Besides the obvious skill and size of the squad, a key to success was cohesion as a team and how everybody had each other's back. No one cared who scored or got the credit or fanfare. The Eagles genuinely played the game the right way and as other area basketball fans saw them play along the tourney trail, the team gained more supporters. It was thrilling and humbling to have that much attention.
Roeder was co-player of the year in the Firelands Conference and first team all-district. He and Nesbitt were all-conference first team. Nesbitt also led the league in rebounding, and Roeder was second in both scoring and rebounding. Leber led the conference in assists and Schaffer was second as both garnered honorable mention all-conference.
Roeder received all-state second-team accolades and Nesbitt was named on the third team. Those two big men were the first MHS graduates to ever play Div. I basketball. Roeder scored a school record 512 points — a record that still stands today — and Schaffer set the school record for assists in a season.
It was decided to name the entire team as MVP award winner due to its unique team makeup. Players all brought something to the team. For those who didn't see them play the following quotes by reporters and coaches in write-ups of the games may give you some insight of their play:
Schaffer: “Can dribble the ball down the court faster than most can run;” “Tiny guard;” “Provided excellent leadership on the court;” “Spunky Redhead;” “Fast and troublesome;” “A free thrower sharpshooter;” “He was our gas. Without him we don't go.”
Nesbitt: “6' 9;” “Hustle and provides key scoring;” “Unselfish;” “Dangerous;” “Smooth;” “Lanky;” “Causes problems in the paint;” “Talented, skillful big man;” “Great teammate;” “Mismatch on the floor.”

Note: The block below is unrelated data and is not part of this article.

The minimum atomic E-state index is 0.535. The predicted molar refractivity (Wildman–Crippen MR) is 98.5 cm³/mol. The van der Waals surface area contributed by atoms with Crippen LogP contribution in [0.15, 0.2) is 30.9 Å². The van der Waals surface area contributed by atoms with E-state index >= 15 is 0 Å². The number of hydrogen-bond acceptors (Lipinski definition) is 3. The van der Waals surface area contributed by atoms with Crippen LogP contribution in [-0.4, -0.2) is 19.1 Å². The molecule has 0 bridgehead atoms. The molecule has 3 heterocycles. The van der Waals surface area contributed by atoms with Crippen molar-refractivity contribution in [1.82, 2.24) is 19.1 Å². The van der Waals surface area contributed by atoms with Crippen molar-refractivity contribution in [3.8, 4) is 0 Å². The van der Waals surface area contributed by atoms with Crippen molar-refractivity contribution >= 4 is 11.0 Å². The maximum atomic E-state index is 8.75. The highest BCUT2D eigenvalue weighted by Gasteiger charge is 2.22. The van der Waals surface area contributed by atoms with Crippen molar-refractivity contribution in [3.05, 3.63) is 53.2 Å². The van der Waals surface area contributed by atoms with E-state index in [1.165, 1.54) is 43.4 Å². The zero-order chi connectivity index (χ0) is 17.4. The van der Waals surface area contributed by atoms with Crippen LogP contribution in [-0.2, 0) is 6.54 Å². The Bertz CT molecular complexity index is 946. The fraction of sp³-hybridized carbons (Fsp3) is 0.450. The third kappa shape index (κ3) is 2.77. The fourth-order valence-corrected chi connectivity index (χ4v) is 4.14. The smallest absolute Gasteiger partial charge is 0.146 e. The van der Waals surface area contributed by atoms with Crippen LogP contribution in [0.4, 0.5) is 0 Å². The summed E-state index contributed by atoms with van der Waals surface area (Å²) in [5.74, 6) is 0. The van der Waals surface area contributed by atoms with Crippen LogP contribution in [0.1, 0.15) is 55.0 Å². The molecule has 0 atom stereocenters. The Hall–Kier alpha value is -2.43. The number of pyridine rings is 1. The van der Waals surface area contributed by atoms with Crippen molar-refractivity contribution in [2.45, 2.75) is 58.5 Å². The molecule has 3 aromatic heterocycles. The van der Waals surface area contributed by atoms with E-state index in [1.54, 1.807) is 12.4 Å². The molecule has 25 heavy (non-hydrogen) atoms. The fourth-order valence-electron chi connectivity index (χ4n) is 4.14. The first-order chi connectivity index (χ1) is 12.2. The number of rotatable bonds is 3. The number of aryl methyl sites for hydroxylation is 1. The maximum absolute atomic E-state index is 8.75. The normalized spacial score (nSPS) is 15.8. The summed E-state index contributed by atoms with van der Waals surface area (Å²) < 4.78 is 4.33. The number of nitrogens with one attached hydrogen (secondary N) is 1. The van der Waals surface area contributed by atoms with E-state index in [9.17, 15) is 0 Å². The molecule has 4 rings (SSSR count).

Roeder: “Gutsy play while playing with a bloody nose and floor burned knees;” “Does it all. Good rebounder, strong defender and fine outside shooter.” “Bonafide All-Ohioan.” “Impressed the way he moves to the ball;” “Would start on every team in the state regardless of division.” “Pure Shooter.”
Leber: “He is quick as a cat and the garbage player on the squad;” “Aggressive floor play;” “Hard-working forward;” “As quick as a guard”; “Unheralded;” “Strong and aggressive;” “Unsung;” “Wrestle rebounds from bigger opponents;” “Comes to war every time he is on the floor..”
Bores: “A solid performer;” “A tremendous athlete;” “Helps shore up the defense.”
Haughawout: “Good defender and strong in the post.” “Coming off the bench with solid performance.” “Hustling guard not afraid to mix it up inside.”
Cherry: “Solid Performance;” “He can score;” “6' 4” Junior.”
For those who experienced it the memories will never fade. The entire community was a huge part in the team’s success. Fans not only sold out gyms when the Eagles played, former basketball alums scrimmaged regularly against the team to give the Eagles good looks in practice. This was vital, considering the size on our team, the subs and JV squad couldn't have mustered a decent fight. It was great for the Eagles to practice against players they had grown up watching play. They were enthusiastic supporters. The sendoffs, pep rallies and caravan escorting the team back from Canton were memorable.
It was quite a ride.